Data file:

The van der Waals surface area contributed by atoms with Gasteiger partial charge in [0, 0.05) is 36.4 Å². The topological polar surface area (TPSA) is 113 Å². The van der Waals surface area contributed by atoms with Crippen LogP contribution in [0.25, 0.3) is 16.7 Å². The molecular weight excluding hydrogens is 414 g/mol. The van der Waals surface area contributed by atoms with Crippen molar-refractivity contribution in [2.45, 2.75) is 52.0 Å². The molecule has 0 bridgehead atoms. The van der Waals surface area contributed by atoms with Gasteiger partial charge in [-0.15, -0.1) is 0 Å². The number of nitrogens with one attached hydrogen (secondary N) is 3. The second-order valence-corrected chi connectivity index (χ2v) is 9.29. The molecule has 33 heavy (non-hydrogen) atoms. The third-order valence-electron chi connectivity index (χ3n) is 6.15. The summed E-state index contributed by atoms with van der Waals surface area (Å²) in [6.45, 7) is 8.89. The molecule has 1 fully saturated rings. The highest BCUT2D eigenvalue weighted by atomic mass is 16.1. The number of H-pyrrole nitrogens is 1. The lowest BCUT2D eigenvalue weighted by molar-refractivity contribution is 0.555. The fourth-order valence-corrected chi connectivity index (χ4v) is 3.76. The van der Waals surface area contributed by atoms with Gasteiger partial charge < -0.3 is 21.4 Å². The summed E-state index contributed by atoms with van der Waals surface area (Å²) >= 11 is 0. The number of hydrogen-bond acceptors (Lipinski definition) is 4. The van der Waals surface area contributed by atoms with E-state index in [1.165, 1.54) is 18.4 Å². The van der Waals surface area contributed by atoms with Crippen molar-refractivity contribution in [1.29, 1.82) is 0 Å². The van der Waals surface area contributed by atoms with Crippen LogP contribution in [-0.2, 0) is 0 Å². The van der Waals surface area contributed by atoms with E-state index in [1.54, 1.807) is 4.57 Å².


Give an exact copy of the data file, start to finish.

The van der Waals surface area contributed by atoms with Gasteiger partial charge in [0, 0.05) is 36.4 Å². The topological polar surface area (TPSA) is 113 Å². The van der Waals surface area contributed by atoms with Crippen LogP contribution in [0.25, 0.3) is 16.7 Å². The molecular weight excluding hydrogens is 414 g/mol. The van der Waals surface area contributed by atoms with Crippen molar-refractivity contribution in [2.45, 2.75) is 52.0 Å². The molecule has 0 bridgehead atoms. The van der Waals surface area contributed by atoms with Gasteiger partial charge in [-0.15, -0.1) is 0 Å². The number of nitrogens with one attached hydrogen (secondary N) is 3. The second-order valence-corrected chi connectivity index (χ2v) is 9.29. The molecule has 33 heavy (non-hydrogen) atoms. The third-order valence-electron chi connectivity index (χ3n) is 6.15. The summed E-state index contributed by atoms with van der Waals surface area (Å²) in [6.45, 7) is 8.89. The molecule has 1 fully saturated rings. The highest BCUT2D eigenvalue weighted by atomic mass is 16.1. The number of H-pyrrole nitrogens is 1. The lowest BCUT2D eigenvalue weighted by molar-refractivity contribution is 0.555. The fourth-order valence-corrected chi connectivity index (χ4v) is 3.76. The van der Waals surface area contributed by atoms with Gasteiger partial charge < -0.3 is 21.4 Å². The summed E-state index contributed by atoms with van der Waals surface area (Å²) >= 11 is 0. The number of hydrogen-bond acceptors (Lipinski definition) is 4. The van der Waals surface area contributed by atoms with E-state index in [1.165, 1.54) is 18.4 Å². The van der Waals surface area contributed by atoms with Crippen molar-refractivity contribution in [1.29, 1.82) is 0 Å². The van der Waals surface area contributed by atoms with Crippen LogP contribution in [-0.2, 0) is 0 Å². The van der Waals surface area contributed by atoms with E-state index in [1.54, 1.807) is 4.57 Å².